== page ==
Located where the Gualala River empties into the Pacific Ocean, Gualala has always been a commercial hub for the area since its inception in the 1860's. It began back then with a hotel, a saloon, and a lumber mill or two. Logging the local redwood trees became especially profitable after the 1906 San Francisco earthquake, when huge amounts of lumber were needed to rebuild the city.
Timber was the reason one made the trek to Gualala back then. And that trek wasn't an easy one. In fact, from the the Bay Area, one came by train from Sausalito to Duncans Mills, then up through Cazadero and the high meadow country and then down to the coast at or near Stewart's Point. Wells Fargo ran stage coach service, including Western Union.
The coast road started to really take shape in the 1920's, but it was still dirt. One had to open and close a dozen or more farm gates to make the journey from Jenner to Gualala until the State of California took over responsibility for the coast road in the 1940's. The journey today by car (on paved road) takes just over 2 1/2 hours from the Golden Gate.
All manner of commercial services are found in Gualala, including two grocery stores, a pharmacy, two hardware stores, a small medical center, a veterinary clinic, and many choices in restaurants and shops. (Please visit our concierge window for more info.)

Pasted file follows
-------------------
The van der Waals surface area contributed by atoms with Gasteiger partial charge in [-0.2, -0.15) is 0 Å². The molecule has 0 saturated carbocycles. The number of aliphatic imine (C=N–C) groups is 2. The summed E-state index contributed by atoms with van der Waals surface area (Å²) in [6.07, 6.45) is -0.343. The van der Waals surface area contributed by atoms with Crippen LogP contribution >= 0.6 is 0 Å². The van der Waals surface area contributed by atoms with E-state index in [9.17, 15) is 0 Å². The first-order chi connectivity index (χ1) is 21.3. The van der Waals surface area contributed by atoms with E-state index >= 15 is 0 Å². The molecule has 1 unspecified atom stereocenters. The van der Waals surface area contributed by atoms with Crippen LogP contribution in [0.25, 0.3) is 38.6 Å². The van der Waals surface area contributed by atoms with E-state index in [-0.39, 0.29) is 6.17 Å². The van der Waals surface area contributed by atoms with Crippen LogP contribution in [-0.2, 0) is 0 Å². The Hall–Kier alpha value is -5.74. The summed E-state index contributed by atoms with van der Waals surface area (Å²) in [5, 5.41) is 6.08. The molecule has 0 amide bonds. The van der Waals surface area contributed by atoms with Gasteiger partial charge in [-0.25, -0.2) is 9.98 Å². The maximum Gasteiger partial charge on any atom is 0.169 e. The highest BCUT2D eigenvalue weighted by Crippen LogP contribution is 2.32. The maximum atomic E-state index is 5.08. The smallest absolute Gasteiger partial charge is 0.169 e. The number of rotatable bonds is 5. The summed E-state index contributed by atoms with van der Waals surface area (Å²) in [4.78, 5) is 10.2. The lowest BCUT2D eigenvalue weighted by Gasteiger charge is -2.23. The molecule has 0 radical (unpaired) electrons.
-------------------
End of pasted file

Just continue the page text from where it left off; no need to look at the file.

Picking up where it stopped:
Many locals call Gualala home, going back several generations. As the work demographics changed from timber to tourist/visitor, the local work force changed with it. The development and construction of The Sea Ranch, as well as southern Mendocino County, has mandated the need for many contractors, skilled laborers, and professional service people to keep the local economy and the communities running smoothly.
Blessed with a mild maritime climate, Gualala and her neighboring coastal communities enjoy an idyllic, cool climate. At coast-side, the temperature rarely exceeds 75 degrees in summer and rarely dips below 32 degrees on the coldest winter mornings. Flowers bloom 365 days a year. English flower gardens are a pleasant diversion along our coast with all manner of roses, heathers, herbs, flowering trees, etc. For those wanting to experience occasional summer heat, simply move up into the coastal hills about 900 feet. On the warmest days, temperatures may exceed 90 degrees near the coastal ridge tops.
Many want to know.....how does one pronounce the name of the town? Actually, there are two accepted pronunciations by locals. The one most often heard is with a silent "g".... wa'LA'la. The other, less often heard but still accepted, is using a soft "g"....gwa'La'la.